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Can Blood Sugar Rise Without Eating

Controlling The Dawn Phenomenon

Controlling The Dawn Phenomenon

Do you wake up with a blood glucose level that’s higher than when you went to bed? You might wonder how this could be. Is this “dawn phenomenon” serious, and what can you do about it? Our reader Mishelle commented here, “I don’t eat [much] during the day. [I take metformin morning and night.] My blood sugar is still too high in the morning…sometimes 125–140ish.” How can Mishelle’s glucose levels go up if she didn’t eat anything? She probably has a mild case of dawn phenomenon. Her glucose is going up from sources other than digested food. Some of it is produced by the liver from stored starch and fatty acids. Livers that produce too much glucose are one of the main ways diabetes causes high blood glucose levels. Other organs also produce small amounts of glucose. This is called “gluconeogenesis” for you science freaks out there. Organs do this to keep blood glucose from going too low at night or other times of not eating. From about 2 AM to 8 AM, most people’s bodies produce hormones, including cortisol, glucagon, and epinephrine. All these hormones increase insulin resistance and tell the liver to make more glucose. The idea is to get you enough glucose to get out of bed and start the day. The whole process is apparently started by growth hormones. Everyone has a dawn phenomenon. Otherwise they’d be too weak to get breakfast. But in people without diabetes, insulin levels also increase to handle the extra glucose. People with diabetes can’t increase insulin levels that much, so their early morning blood glucose levels can rise dramatically. Experts disagree on how many people have a dawn phenomenon. Estimates range from 3% to 50% of Type 2s and from 25% to 50% of Type 1s. Is dawn phenomenon a serious problem? It can be serious. According t Continue reading >>

12 Simple Tips To Prevent Blood Sugar Spikes

12 Simple Tips To Prevent Blood Sugar Spikes

Blood sugar spikes occur when your blood sugar rises and then falls sharply after you eat. In the short term, they can cause lethargy and hunger. Over time, your body may not be able to lower blood sugar effectively, which can lead to type 2 diabetes. Diabetes is a rising health problem. In fact, 29 million Americans have diabetes, and 25% of them don't even know they have it (1). Blood sugar spikes can also cause your blood vessels to harden and narrow, which can lead to a heart attack or stroke. This article looks at 12 simple things you can do to prevent blood sugar spikes. Carbohydrates (carbs) are what cause blood sugar to rise. When you eat carbs, they are broken down into simple sugars. Those sugars then enter the bloodstream. As your blood sugar levels rise, your pancreas releases a hormone called insulin, which prompts your cells to absorb sugar from the blood. This causes your blood sugar levels to drop. Many studies have shown that consuming a low-carb diet can help prevent blood sugar spikes (2, 3, 4, 5). Low-carb diets also have the added benefit of aiding weight loss, which can also reduce blood sugar spikes (6, 7, 8, 9). There are lots of ways to reduce your carb intake, including counting carbs. Here's a guide on how to do it. A low-carb diet can help prevent blood sugar spikes and aid weight loss. Counting carbs can also help. Refined carbs, otherwise known as processed carbs, are sugars or refined grains. Some common sources of refined carbs are table sugar, white bread, white rice, soda, candy, breakfast cereals and desserts. Refined carbs have been stripped of almost all nutrients, vitamins, minerals and fiber. Refined carbs are said to have a high glycemic index because they are very easily and quickly digested by the body. This leads to blood sugar Continue reading >>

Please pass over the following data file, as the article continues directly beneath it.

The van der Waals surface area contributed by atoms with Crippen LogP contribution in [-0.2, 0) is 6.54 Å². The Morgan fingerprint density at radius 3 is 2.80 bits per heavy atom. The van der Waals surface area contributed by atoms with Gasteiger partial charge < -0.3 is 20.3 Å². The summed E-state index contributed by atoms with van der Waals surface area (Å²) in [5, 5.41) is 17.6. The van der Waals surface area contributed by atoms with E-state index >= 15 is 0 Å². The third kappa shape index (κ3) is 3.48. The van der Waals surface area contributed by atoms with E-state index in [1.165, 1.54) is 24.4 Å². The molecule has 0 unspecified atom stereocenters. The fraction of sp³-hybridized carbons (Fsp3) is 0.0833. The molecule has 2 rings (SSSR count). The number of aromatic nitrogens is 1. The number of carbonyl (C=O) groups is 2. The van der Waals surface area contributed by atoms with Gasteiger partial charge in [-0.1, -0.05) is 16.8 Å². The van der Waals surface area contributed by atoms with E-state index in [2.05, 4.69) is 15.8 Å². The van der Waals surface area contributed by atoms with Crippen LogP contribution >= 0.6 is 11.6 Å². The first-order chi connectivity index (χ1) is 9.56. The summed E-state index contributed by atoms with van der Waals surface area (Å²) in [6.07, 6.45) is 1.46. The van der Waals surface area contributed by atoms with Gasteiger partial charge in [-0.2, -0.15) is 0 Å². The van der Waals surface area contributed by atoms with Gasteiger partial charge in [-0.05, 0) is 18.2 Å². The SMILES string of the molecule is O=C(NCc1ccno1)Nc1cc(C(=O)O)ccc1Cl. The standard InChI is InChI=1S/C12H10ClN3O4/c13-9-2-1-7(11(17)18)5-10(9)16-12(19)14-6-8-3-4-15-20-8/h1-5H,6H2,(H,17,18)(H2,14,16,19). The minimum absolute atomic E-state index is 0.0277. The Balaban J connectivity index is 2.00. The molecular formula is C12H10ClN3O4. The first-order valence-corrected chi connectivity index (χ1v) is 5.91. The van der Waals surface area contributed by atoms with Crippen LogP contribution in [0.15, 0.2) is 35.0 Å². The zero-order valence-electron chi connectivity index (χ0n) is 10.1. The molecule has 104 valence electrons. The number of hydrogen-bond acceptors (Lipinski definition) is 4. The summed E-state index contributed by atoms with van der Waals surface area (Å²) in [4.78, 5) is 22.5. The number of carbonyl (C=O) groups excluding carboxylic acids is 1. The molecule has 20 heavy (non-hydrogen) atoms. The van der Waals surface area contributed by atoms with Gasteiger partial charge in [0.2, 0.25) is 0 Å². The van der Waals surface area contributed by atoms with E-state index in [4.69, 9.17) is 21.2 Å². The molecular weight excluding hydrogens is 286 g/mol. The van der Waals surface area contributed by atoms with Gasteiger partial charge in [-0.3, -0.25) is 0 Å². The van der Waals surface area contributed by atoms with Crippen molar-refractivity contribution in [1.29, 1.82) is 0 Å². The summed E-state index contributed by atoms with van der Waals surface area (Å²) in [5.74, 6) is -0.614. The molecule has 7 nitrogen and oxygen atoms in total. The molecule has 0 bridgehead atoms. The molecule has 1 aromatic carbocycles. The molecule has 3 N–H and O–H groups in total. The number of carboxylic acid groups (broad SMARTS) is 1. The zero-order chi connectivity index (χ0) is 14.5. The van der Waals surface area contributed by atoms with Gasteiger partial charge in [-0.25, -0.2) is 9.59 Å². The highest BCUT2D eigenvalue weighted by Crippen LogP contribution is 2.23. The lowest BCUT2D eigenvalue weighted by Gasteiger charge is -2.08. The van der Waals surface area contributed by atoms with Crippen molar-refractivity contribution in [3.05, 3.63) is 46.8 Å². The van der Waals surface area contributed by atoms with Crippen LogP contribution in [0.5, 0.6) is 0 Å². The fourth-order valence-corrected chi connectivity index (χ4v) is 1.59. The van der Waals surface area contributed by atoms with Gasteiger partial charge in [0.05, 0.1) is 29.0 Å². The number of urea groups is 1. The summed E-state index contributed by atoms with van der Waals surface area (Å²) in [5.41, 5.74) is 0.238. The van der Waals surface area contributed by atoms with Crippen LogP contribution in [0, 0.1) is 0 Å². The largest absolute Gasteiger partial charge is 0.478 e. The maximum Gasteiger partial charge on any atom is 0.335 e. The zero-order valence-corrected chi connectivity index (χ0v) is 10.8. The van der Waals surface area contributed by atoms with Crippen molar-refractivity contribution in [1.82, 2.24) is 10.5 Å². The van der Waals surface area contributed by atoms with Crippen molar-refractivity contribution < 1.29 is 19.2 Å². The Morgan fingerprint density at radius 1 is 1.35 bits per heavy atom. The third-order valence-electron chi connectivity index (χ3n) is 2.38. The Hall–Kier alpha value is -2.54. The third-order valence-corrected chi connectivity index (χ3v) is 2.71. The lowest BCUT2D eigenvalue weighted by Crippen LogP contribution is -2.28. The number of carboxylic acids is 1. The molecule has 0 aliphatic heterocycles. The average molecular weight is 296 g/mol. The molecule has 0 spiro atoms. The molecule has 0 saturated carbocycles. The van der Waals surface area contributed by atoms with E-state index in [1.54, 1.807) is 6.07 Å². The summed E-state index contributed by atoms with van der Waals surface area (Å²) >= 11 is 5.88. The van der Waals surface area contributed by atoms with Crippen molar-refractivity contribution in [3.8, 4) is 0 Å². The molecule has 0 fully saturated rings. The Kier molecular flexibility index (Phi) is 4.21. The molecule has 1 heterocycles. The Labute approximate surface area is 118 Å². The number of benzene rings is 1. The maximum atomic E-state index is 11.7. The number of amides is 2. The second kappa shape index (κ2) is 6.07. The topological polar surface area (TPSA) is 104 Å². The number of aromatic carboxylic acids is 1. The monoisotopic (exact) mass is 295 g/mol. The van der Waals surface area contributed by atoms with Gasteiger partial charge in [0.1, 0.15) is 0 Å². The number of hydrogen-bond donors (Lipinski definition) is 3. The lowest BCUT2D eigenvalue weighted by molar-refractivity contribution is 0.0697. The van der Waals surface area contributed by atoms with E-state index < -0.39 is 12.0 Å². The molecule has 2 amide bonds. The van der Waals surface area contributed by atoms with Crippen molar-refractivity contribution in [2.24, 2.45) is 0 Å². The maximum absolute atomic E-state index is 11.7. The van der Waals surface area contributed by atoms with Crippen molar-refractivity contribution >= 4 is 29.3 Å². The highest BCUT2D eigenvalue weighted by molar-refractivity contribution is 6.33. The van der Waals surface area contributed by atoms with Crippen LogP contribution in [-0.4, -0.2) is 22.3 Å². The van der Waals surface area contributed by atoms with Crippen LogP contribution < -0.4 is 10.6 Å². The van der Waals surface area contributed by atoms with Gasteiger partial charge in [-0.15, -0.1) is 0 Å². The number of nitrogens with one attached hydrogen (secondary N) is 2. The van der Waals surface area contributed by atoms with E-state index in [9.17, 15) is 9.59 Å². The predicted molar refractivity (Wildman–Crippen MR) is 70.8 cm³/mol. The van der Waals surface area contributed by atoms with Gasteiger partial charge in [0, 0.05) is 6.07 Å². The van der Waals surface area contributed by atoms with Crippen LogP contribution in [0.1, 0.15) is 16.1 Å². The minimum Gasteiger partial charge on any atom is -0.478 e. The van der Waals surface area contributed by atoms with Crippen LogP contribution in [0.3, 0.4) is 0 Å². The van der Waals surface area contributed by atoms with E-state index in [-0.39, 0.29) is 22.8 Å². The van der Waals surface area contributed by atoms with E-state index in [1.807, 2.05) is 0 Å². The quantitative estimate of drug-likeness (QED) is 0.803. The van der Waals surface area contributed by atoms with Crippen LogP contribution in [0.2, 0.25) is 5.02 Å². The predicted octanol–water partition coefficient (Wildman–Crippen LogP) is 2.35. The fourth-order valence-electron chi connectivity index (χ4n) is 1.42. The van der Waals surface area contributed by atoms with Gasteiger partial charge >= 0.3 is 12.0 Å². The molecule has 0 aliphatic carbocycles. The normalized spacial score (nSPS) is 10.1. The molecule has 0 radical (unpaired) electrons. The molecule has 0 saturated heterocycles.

Should You Skip A Meal If Your Blood Glucose Is High?

Should You Skip A Meal If Your Blood Glucose Is High?

High blood glucose levels can damage the small arteries and nerves in your eyes, kidneys, heart, brain and feet over time. If you have diabetes, high blood sugar is defined as higher than 130 mg/dL when fasting and above 180 mg/dL two hours after eating, unless your doctor has specified a different target for you. Managing your blood glucose levels closely is the key to healthy living with diabetes. If your blood glucose levels are high, don't skip a meal; rather, try to understand the causes behind your high reading and do some damage control by eating healthy and exercising. The Cause If your blood glucose levels are higher than they should be, start by determining what caused the rise. Did you eat more carbohydrates than usual? Carbohydrates found in grains, potatoes and sugar increase your blood sugar levels the most, and eating too much can result in high glucose levels. Are you more stressed than usual or are you feeling sick? Stress and illness also increase your blood sugar levels. Did you skip your usual walk or did your forget to take your medications? Both exercise and prescribed medications decrease your blood sugar levels. Keeping a journal of what you eat, how you feel, how much you exercise and the medications and supplements you take can help you figure out the cause of your high blood sugar. Skipping Meals Skipping meals can actually increase your blood glucose levels. If your body doesn't get a regular supply of energy from food, your liver may panic and start releasing glucose into your bloodstream. This glucose can come from stored liver glycogen or can be newly synthesized from protein. Skipping a meal can cause you to have high blood glucose levels, so don't skip a meal in an attempt to lower high blood sugar. Healthy Meal Instead of skipping a mea Continue reading >>